First, the Byzantine emperor Leo banned the use of certain religious images, a policy called iconoclasm. While large numbers of Greek Church members opposed this decree, the pope summarily rejected it and was punished with the forfeiture of his lands in the Greek-speaking world to the ecumenical patriarch of Constantinople. Even when the Greek Church resoundingly repudiated iconoclasm in the Second Council of Nicaea (787 c.e.), the pope did not receive his lands back.

Second, the resolution of the iconoclastic controversy so invigorated the Greek Church that it began to expand its presence in the Slavic world. It sent out the great missionaries Cyril of Alexandria and Methodius to spread the faith in Bulgaria and Moravia.

They greatly innovated religious customs of the church so that the Slavs could more easily accept Christianity. For example, they allowed the use of native languages in their religious services and writings instead of requiring traditional Greek, and they even concocted an alphabet that served this end.

The pope refused to recognize the jurisdiction of the ecumenical patriarch over these new mission fields. A compromise was worked out, but significant damage was done to the relationship between the two leaders.

With the tension already present for two centuries, it did not take much to cause the two churches to divide in an official and structural way in 1054. The issue in fact was quite minor: the use of unleavened bread in the Eucharist by the Catholics mentioned above, tolerated for centuries, now was exacerbated into a gaping chasm. The patriarch and the pope mutually excommunicated each other.

When Constantinople acted, its dependent mission lands sided with her; thus, the West found itself cut off from the Bulgarian, Serbian, and Russian churches, along with "Orthodox" Christians from Egypt and Syria. Now the Greek Church really became a separate institution, the Orthodox Church.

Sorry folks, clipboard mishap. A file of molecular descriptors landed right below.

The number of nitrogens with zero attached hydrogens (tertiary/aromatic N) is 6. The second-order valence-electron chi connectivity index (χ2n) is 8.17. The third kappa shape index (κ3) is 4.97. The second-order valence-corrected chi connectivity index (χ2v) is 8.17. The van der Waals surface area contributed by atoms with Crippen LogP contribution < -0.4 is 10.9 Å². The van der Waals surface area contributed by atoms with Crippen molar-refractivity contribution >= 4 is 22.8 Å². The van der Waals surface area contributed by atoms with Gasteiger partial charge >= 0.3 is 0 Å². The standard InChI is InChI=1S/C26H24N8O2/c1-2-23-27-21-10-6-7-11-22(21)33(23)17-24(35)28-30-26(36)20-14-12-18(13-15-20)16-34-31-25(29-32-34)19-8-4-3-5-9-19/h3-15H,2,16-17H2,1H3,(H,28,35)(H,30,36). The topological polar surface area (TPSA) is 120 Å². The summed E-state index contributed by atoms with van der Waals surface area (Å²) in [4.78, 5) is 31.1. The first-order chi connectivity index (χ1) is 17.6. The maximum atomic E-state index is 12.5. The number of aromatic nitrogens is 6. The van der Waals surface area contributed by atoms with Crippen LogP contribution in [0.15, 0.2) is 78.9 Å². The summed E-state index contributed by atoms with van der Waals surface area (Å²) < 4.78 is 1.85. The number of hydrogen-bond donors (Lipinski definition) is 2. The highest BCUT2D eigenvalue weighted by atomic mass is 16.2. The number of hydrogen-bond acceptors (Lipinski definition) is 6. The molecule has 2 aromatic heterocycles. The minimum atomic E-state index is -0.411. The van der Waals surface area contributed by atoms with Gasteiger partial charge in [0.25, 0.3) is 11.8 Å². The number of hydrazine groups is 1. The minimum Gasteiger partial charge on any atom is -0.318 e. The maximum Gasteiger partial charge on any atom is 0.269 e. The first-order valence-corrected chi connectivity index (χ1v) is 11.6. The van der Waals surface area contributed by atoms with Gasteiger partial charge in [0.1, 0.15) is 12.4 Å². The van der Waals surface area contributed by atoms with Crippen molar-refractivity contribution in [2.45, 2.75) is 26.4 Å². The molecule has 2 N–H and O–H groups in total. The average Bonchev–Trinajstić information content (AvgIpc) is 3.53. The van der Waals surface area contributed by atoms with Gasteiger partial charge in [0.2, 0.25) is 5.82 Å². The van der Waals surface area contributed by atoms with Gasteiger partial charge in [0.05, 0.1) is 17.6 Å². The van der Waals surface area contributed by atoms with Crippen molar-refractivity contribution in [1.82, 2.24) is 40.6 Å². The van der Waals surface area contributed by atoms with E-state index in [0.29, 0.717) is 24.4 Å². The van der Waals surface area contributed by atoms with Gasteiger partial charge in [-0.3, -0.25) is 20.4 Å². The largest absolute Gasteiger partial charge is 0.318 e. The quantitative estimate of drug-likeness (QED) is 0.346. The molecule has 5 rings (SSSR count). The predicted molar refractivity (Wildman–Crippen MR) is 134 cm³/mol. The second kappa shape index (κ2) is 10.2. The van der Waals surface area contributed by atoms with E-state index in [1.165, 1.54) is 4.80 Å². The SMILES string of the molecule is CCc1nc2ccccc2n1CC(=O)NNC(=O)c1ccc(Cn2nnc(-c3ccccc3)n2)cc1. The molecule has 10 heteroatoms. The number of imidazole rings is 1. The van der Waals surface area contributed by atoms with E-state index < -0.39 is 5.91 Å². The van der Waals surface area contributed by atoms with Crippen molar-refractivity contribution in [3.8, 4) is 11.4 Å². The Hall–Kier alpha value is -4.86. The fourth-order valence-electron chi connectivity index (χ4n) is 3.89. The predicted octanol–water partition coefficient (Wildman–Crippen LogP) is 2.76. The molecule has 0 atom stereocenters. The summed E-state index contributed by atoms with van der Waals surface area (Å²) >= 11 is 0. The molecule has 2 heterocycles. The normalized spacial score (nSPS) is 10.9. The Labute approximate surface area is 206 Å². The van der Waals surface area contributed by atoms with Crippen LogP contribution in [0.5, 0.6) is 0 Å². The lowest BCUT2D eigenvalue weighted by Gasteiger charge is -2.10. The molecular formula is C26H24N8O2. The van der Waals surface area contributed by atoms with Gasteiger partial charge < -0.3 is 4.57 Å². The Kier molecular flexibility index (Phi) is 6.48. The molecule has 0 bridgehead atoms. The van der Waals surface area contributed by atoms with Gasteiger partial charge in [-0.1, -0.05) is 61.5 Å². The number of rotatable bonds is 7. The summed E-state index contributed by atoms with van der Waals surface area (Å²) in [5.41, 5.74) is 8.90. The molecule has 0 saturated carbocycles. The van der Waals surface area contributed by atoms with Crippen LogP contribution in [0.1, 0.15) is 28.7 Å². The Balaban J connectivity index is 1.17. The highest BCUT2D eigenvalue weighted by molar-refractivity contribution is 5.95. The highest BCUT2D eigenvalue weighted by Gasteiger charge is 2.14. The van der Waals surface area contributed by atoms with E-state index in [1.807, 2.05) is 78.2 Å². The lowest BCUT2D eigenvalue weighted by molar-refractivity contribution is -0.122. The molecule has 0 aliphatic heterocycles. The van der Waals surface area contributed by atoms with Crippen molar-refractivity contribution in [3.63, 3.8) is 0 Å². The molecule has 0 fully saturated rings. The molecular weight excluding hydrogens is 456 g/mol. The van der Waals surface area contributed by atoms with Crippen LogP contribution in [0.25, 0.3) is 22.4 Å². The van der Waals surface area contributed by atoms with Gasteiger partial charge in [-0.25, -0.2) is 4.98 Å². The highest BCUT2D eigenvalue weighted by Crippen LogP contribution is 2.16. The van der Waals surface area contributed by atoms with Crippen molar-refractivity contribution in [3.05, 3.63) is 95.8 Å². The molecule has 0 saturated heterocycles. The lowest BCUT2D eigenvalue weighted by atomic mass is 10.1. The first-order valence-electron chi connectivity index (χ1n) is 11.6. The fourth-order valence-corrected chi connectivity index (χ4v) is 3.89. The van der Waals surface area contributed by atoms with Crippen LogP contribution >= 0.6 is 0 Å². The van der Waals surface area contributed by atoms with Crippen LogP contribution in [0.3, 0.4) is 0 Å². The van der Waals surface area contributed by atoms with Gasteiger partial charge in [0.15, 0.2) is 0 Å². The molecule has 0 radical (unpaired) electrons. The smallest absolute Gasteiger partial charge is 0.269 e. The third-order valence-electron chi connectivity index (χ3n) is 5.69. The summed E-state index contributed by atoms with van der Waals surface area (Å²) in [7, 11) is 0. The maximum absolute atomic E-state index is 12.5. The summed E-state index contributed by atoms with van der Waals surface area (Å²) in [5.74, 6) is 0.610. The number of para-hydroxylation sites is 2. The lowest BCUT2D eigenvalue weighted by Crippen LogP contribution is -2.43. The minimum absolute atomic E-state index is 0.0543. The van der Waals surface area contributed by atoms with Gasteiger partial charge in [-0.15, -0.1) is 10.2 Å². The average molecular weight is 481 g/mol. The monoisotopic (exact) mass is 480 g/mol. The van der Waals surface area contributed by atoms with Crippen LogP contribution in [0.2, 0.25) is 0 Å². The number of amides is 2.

At first, most in the East and the West thought that the split would be temporary, just like other quarrels in the previous 300 years. The irreparability of the rupture, however, became apparent when crusaders invaded and sacked Constantinople in 1204 (called "the Rape of Constantinople").

The invaders stole cultural treasures, replaced Orthodox with Catholic bishops, and elevated a Latin bishop as the patriarch of Constantinople. Only Serbia and Bulgaria recognized this change in hierarchy, while the rest of the Orthodox world submitted to the Greek ecumenical patriarch in exile.

The bad blood spoiled any hope for reconciliation, though later efforts at the Council of Lyon (1274) and Council of Florence (1438–45) were made. As the Greek civilization weakened before the Muslim invaders, Orthodox and Catholic overtures were made to soften the mutual excommunications.

But always the rank-and-file members objected and agreements collapsed. The prevailing bitterness was so poisonous that the Orthodox members preferred to live under the Muslims than submit to the Catholics.

Under the Ottoman Muslims the sultan imposed the ecumenical patriarch as the spokesperson for all the Orthodox Christians in their empire. Through the compartmentalization of the Christians, the Ottomans could keep control of the church and enforce their bureaucratic standards. The Greek Church was too independent to embrace such uniformity.

As nationalism took hold in the Balkans and elsewhere, self-governing national Orthodox churches spun off, until finally the Ottomans were themselves expelled in the 20th century and the resentments of national Orthodox churches toward Constantinople were exposed.

Prophetic leadership for the Greek Church tended to come from its monastic base, especially from Mt. Athos. Top-down leadership rarely worked for the ecumenical patriarch in the same way as it did for the pope.

Central directives were issued primarily through synods and councils. The monks brought a form of mysticism into the Greek Church that pervaded many of its devotions, theologies, and art forms.

Monasteries had few institutionalized controls but functioned under spiritual masters known as abbots. In contrast, the Latin Church was influenced by the intellectual development of western Europe.

It had to give logical explanations and rational tests for many of its doctrines, and monasteries were not given the central role in the spiritual guidance of the church. Neither pope nor bishop nor monastery was spared the pastoral reforms that wrenched the whole Latin Church in later centuries.